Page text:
The magazine Parallel Walking UK x ID, is a product of an international walk-based cultural exchange, exploring pedestrianism in Birmingham (UK), and Yogyakarta (Indonesia), with more expansive collaborations available at an online hub.
This is the story of what happened when an Indonesian walking arts collective invited a UK walking arts collective to explore their two motor cities from the pedestrian perspective. When it comes to walking in parallel, it’s how we walk differently as much as how our streets compare.
Commonalities and connection in urban walking
When Jalan Gembira, a female-led walking collective in Yogyakarta, approached Walkspace as part of their British Council ‘Connections Through Culture’ application, we quickly identified that we faced similar challenges that made our cities ‘less walkable cities’.
Although 7,500 miles apart, we felt connected from the start, chatting over Zoom about issues ranging from public versus private space, gentrification, and town planning that favoured developers rather than the local community.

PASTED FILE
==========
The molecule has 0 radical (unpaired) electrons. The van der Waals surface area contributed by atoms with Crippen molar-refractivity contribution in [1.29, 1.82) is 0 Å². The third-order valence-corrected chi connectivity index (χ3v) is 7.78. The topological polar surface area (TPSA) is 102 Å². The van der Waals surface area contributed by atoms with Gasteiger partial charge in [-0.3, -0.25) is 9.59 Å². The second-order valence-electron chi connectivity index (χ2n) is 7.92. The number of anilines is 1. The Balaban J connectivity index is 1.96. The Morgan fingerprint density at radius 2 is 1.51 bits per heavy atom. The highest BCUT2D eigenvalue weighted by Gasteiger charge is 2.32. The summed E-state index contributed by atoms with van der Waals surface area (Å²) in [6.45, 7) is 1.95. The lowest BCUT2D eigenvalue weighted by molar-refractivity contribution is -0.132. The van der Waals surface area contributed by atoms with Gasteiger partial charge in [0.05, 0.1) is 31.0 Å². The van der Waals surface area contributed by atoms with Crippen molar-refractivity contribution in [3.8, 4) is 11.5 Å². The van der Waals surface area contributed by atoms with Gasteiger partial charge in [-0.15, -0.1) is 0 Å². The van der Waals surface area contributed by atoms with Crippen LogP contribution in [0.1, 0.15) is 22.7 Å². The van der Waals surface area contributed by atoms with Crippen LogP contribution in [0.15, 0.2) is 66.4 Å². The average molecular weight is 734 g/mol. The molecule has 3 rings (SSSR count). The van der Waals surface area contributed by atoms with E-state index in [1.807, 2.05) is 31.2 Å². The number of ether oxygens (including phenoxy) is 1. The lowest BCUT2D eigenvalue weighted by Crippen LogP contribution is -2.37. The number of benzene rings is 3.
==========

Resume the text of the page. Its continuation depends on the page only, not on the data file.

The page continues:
Jalan Gembira were struggling to walk in city dominated by two- and four-wheeled motor vehicles. Meanwhile, Walkspace members were navigating a city redesigned post-war for cars, with sweeping road systems that submerged pedestrians into dank subways.
Off Yogyakarta’s traffic-filled main roads, people, businesses and life spilled out across the pavements and paths taking up pedestrian space. In Birmingham, walking was unattractive for other reasons with cut-throughs, subways, nature paths and alleyways often deserted and representing places of fear and threat to some.
In both city contexts, there were feelings of suppression for women walking alone in the urban environment, as well as general discomfort around walking as a tourist/visitor through the neighbourhoods of others.
Walking art as individual versus collective practice
While there were many overlaps in terms of challenges, the progression of the project also highlighted a fundamental cultural difference in our walking approaches.
While the three UK artists supported each other’s creative projects, they worked more naturally as individuals, using their disparate walk practices to explore different parts of the city and create distinct pieces of work as a result (a song, a collage, a public walk and recipe).